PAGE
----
Thoroughbreds can train on Salix (formerly known as Lasix, a diuretic) and other medications in Europe, but can't use them on race day. In the U.S., Salix is administered on race day. More than half of the European contingent will race on Salix for the first time Saturday.In total, only five horses among the 108 scheduled to race on the 10-race card -- Open Sesame (Stuyvesant Handicap), Bella Bellucci (Juvenile Fillies), Banks Hill (Filly & Mare Turf), Spring Oak (Filly & Mare Turf), and Slew the Rod (Turf) -- will not race on Salix.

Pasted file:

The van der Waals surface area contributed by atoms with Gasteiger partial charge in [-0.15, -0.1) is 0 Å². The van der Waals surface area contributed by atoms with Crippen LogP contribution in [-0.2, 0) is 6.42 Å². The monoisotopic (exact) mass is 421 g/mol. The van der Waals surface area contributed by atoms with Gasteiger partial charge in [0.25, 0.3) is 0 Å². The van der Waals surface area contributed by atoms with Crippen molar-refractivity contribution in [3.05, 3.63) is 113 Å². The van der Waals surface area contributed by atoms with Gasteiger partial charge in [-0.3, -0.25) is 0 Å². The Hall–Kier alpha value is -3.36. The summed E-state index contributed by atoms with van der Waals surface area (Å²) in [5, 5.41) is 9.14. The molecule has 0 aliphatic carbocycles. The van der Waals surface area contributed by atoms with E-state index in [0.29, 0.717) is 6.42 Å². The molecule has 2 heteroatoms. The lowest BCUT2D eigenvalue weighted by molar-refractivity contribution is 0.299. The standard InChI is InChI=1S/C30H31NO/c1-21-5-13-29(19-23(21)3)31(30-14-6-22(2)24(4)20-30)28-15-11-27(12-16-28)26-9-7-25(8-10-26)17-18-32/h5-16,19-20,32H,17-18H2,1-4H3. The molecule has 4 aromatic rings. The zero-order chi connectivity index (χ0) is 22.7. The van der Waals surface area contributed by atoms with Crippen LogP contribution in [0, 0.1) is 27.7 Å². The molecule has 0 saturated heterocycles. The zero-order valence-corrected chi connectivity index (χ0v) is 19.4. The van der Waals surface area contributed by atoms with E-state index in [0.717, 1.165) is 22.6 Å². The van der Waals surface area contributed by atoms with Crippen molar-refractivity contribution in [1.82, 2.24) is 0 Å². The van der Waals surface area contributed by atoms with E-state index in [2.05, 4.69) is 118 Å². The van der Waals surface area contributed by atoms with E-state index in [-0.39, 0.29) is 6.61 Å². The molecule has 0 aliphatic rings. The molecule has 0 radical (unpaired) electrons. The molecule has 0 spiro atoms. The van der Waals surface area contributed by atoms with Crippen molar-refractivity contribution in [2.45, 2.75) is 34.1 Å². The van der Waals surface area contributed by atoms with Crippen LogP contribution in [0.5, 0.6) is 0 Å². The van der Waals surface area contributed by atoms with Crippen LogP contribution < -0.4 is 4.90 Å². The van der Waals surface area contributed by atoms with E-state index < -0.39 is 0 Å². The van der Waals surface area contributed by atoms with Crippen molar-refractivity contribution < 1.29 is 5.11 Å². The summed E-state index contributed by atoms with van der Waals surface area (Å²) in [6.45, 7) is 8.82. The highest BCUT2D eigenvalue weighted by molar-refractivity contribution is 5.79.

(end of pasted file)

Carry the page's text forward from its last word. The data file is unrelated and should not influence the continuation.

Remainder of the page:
The European contingent for the Breeders' Cup World Thoroughbred Championships arrived in good order this year despite some concerns over international travel in light of the Sept. 11 terrorist attacks on the United States. In fact, this year's shippers are said to make up one of the strongest groups ever."(The situation) did not affect people's decisions to come to the Breeders' Cup," said Alistair Donald, press liaison for the International Racing Bureau. "We didn't hear of anyone who said that because of the situation, they were not going to New York. I don't think we've left anyone behind. It's a strong group of horses."Among this year's group is Galileo, winner of the Epsom and Irish Derbies; Sahkee, winner of the Prix de l'Arc de Triomphe; and Fantastic Light, winner of the Irish Champion Stakes."Perhaps it's an illustration of the impact or lure of the Classic," Donald said. "If you are a mile-and-half-on-turf champion, it doesn't add much luster to your reputation winning another mile-and-a-half turf race."Many of the Europeans shipped in the week of Oct. 21 and remained headquartered in the quarantine barn on the Belmont Park backstretch. The Goldolphin contingent shipped in earlier and has been based in Barn 6. Donald said the only problem involved Crystal Music, the John Gosden-trained Filly & Mare Turf hopeful whose flight from England was delayed for 24 hours."From the (travel) perspective, it went well," Donald said. "I'm also happy to say there were no reported incidents of travel sickness. We have 17 or 18 horses here, and usually one in 20 would have a bad trip or spike a travel temperature."The weather is expected to be cool and dry for the World Thoroughbred Championships. Donald said the climate and the large main track and turf course at Belmont should assist the Europeans."If we get our horses kicked, we'll have to think up some excuses," he said with a laugh.